|Vinyl Single Color (SC) & Multilcolor(MC)||SC: $2 MC: $4||SC: $4 MC: $6||SC: $2 MC: $4||SC: $4 MC: $6||SC: $2 MC: $4||SC: $4 MC: $6|
|Labor Costs ($15 per hour)||$15||$15||$15||$15||$15||$15|
How to Calculate Your Vinyl T-Shirt Pricing
Vinyl transfers were most commonly used to print names and numbers on athletic wear when the method first started. Since then, the quality of vinyl and wide variety of vinyl cutters has opened up this method to be one of the most popular print-from-home methods.
Discounts on bulk orders are generally not as high for vinyl heat transfers as screen printing because it the vinyl printing process takes much longer per t-shirt.
For example, A customer would like to order 12 t-shirts ($3-4 blank) with a 10″ x 10″ straightforward design.
You can use the base price + blank shirt + vinyl required formula to determine a rough average of what your costs are going to be. Set a base price depending on your design setup, cutting, weeding, and applying costs. Then, determine how much vinyl you can get from the vinyl sheet.
Let’s say your base price is $6, and the design can yield 6 designs per linear yard of 20″ vinyl, consider adding $2 per design, making the production subtotal $8. Then add the cost of your blank t-shirt, let’s say $4. Your total production cost is $12
We are looking for 50% profit margin, so your retail price is $12 + 50% = $24 per shirt. That gives you $12 margin per t-shirt.
If you targeted 40% profit margin, your retail price would be $12 = 40% = $20. That gives you $8 profit margin per t-shirt. You can use a profit margin calculator to help you figure out what your margins would be at different percentages: Profit Margin Calculator.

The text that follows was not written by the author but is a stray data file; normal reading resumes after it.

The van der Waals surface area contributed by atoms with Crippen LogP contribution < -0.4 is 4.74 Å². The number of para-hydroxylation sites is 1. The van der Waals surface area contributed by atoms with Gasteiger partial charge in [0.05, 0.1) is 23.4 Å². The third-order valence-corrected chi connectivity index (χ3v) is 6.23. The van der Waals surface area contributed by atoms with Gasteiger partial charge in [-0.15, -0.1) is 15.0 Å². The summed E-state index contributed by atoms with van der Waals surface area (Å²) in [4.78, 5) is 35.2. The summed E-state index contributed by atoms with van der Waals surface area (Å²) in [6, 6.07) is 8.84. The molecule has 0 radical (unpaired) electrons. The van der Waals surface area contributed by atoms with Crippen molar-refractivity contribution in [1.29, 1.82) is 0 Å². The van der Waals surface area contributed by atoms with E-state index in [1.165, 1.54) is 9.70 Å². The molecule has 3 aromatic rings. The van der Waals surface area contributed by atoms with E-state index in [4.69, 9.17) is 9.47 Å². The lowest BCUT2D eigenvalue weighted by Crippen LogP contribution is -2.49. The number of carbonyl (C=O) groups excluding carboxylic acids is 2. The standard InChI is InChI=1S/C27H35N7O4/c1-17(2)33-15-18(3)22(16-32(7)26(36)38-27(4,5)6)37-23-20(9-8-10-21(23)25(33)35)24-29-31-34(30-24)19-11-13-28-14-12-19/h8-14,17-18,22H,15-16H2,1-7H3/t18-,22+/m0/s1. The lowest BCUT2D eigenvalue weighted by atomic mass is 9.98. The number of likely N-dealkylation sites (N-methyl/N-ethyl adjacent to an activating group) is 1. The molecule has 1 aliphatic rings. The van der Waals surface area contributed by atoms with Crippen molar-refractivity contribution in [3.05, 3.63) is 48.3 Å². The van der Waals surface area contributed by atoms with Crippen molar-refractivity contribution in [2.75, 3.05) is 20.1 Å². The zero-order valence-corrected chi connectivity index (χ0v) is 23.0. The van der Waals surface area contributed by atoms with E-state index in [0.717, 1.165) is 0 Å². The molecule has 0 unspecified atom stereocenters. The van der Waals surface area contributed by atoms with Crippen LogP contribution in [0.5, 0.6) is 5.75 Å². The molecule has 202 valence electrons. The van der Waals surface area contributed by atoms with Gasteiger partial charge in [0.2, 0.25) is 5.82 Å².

Since so much depends on the cost of the t-shirt vinyl and how many designs you can get from each roll, we are sharing this helpful video to figure exactly how to calculate your Heat Transfer Vinyl cost when pricing your t-shirts:
How to Price Custom Vinyl T-shirts
The one advantage to printing with Vinyl is that you can easily do custom t-shirt designs. But make sure your pricing accounts for the customization which often takes longer on the design setup process.
Also, it’s a huge difference to have simple customizations like changes to the shirt text. Customizations like this are often baked into the price and normally costs around $2 more than the standard retail vinyl t-shirt.
If you are accepting orders for 100% custom designs provided by the customer, you need to consider charging for these on an a la carte basis, rather than a flat fee. There are so many customers that don’t understand what it takes on getting the right design for cutting. In fact, many of your customers won’t understand what a vinyl cutter is capable of, and what it can and cannot do.
You must set the expectations, and the best way to do that is offer up custom templates that are easy for you to change. See this helpful video below on How to Price Your Custom T-shirts and Decals:
How To Determine Discount Prices For Large Orders?
If you have clients that would like to order bulk quantities of vinyl t-shirts, you can consider offering a discount.
Here’s a general guideline:
|1 – 12||$24 per unit|
|13 – 25||$22 per unit|
|26 – 50||$20 per unit|
Note that if your target market is a high-end fashion audience that doesn’t mind handing out dollars left and right, you do not want to cheapen your brand by offering prices that are too low.
While there is so much more that we can elaborate on, this article is a fantastic launching point for you to price and sell vinyl t-shirts.
Remember that it’s essential to determine your costs, research the current market, determine your profit margin, and confidently sell your product. We trust you found this post helpful.
Bryan E. Robinson is the owner of TshirtGrowth. He has sold t-shirts since 2006 through dropshipping, screen printing, vinyl printing, DTG, Print on Demand, and more. Bryan has created his own t-shirt designs through Photoshop, Canva, and other platforms, as well as worked with freelancers to create many of his designs. Besides t-shirts, Bryan has 18 years of experience in online marketing with eCommerce, B2B SaaS, B2C products, and more.